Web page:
Classifying Lung Cancer
Most cases of lung cancer can be classified into specific types based on the appearance of the cancer cells under a microscope including non-small cell lung cancer and small cell lung cancer. By far, there are many more cases (80%) of non-small cell lung cancer compared to small cell lung cancer.
Non-small cell lung cancer can be categorized into four specific types that require individualized treatment. These categories include:
- Epidermoid Carcinoma (Squamous Cell Carcinoma) – As the most common form of non-small cell lung cancer this condition forms in the lining of the bronchial tubes.
- Adenocarcinoma – Non-smokers and women are most at risk for developing adenocarcinoma in the lung's mucous producing glands.
- Large-Cell Undifferentiated Carcinoma – This form of cancer grows rapidly on the service or near the outer edges of the lungs.
- Bronchioalveolar Carcinoma – Is an extremely rare form of lung cancer forms near the air sacs in the lungs.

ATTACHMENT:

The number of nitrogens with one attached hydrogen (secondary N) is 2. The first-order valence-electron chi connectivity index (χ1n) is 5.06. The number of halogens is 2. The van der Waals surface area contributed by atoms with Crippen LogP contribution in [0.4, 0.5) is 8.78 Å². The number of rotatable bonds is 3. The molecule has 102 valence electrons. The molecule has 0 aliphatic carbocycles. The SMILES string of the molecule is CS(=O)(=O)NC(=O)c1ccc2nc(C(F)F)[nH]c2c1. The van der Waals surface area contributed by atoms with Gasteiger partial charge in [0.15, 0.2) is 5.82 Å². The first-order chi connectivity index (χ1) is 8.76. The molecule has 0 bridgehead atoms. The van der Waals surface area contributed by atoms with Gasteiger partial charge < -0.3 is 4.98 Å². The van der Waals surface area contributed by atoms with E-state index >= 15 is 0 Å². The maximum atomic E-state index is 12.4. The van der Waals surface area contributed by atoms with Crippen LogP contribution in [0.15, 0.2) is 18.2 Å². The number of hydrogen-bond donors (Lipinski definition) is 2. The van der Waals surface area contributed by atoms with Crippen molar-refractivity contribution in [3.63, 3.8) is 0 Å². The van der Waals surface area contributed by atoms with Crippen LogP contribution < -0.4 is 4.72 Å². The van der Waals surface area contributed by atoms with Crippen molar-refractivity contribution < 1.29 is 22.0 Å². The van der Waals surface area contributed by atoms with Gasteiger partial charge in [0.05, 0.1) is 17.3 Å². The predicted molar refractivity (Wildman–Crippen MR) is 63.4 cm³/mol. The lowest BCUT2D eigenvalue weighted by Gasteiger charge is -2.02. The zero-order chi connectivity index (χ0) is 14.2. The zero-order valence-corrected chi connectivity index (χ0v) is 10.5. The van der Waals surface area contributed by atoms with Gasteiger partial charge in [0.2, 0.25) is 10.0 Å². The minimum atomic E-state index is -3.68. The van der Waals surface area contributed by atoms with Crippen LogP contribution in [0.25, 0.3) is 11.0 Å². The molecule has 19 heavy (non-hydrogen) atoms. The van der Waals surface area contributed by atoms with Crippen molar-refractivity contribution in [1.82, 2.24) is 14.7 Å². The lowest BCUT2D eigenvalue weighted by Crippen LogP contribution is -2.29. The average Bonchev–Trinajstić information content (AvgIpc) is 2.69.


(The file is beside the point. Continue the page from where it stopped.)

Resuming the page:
Alternatively, small cell lung cancer can be characterized by the time it takes cells to quickly multiply and eventually form a large tumor that can metastasize (spread) throughout the body. Nearly every case of small cell lung cancer is caused by smoking.
The type of symptoms vary greatly between individuals and often depend on the size and where the cancerous mass is located and if it has metastasized to other areas of the body. It usually takes many years for lung cancer symptoms to appear that typically present themselves in the advanced stage of the disease. The most common lung cancer symptoms affecting the air passageways and chest include:
- Intense and persistent coughing
- Difficulty swallowing or breathing
- Enlarged or swollen lymph nodes
- Chest shoulder pain caused by coughing
- Stridor (harsh sounds that occur when breathing)
- Blood detected in the sputum (coughing up blood)
- Hoarseness of the voice
- Chronic pneumonia
- Chronic bronchitis
- Swelling of the face or neck
- Overall weakness
- Unexplained weight loss
- Blood clots and bleeding
- Difficulty with memory and brain function
Many sufferers, especially smokers, will avoid seeing a doctor in time to stop the lung cancer from metastasizing (spreading) to newly affected areas. If the lung cancer reaches the brain, the individual will likely experience seizures, headaches, or vertigo. If cancer metastasizes to the liver the patient will likely experience brittle, painful broken bones and the signs of jaundice where the skin and eyes to come yellowing appearance. In addition, cancer can affect the body's adrenal glands and cause significant changes in hormones.